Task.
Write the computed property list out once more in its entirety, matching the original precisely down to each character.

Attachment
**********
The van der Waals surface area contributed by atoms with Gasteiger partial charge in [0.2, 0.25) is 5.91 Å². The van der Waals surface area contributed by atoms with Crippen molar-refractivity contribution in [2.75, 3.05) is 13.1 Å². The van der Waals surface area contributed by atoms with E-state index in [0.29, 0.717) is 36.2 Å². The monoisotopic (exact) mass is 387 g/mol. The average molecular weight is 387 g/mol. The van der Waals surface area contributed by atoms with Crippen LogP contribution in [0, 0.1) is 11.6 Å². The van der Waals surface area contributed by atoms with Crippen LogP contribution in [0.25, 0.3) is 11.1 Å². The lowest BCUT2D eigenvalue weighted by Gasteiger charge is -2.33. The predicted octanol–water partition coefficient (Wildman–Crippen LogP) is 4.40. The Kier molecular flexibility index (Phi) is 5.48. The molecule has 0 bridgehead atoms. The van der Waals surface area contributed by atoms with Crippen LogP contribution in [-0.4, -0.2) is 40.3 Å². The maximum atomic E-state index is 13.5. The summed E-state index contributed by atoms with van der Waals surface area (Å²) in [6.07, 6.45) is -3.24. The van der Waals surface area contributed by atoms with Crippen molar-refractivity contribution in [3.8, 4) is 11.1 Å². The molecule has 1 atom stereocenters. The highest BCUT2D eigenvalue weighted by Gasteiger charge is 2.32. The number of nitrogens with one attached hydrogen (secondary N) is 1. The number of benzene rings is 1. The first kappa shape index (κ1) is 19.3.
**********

The van der Waals surface area contributed by atoms with Gasteiger partial charge in [0.2, 0.25) is 5.91 Å². The van der Waals surface area contributed by atoms with Crippen molar-refractivity contribution in [2.75, 3.05) is 13.1 Å². The van der Waals surface area contributed by atoms with E-state index in [0.29, 0.717) is 36.2 Å². The monoisotopic (exact) mass is 387 g/mol. The average molecular weight is 387 g/mol. The van der Waals surface area contributed by atoms with Crippen LogP contribution in [0, 0.1) is 11.6 Å². The van der Waals surface area contributed by atoms with Crippen LogP contribution in [0.25, 0.3) is 11.1 Å². The lowest BCUT2D eigenvalue weighted by Gasteiger charge is -2.33. The predicted octanol–water partition coefficient (Wildman–Crippen LogP) is 4.40. The Kier molecular flexibility index (Phi) is 5.48. The molecule has 0 bridgehead atoms. The van der Waals surface area contributed by atoms with Crippen LogP contribution in [-0.4, -0.2) is 40.3 Å². The maximum atomic E-state index is 13.5. The summed E-state index contributed by atoms with van der Waals surface area (Å²) in [6.07, 6.45) is -3.24. The van der Waals surface area contributed by atoms with Crippen molar-refractivity contribution in [3.8, 4) is 11.1 Å². The molecule has 1 atom stereocenters. The highest BCUT2D eigenvalue weighted by Gasteiger charge is 2.32. The number of nitrogens with one attached hydrogen (secondary N) is 1. The number of benzene rings is 1. The first kappa shape index (κ1) is 19.3.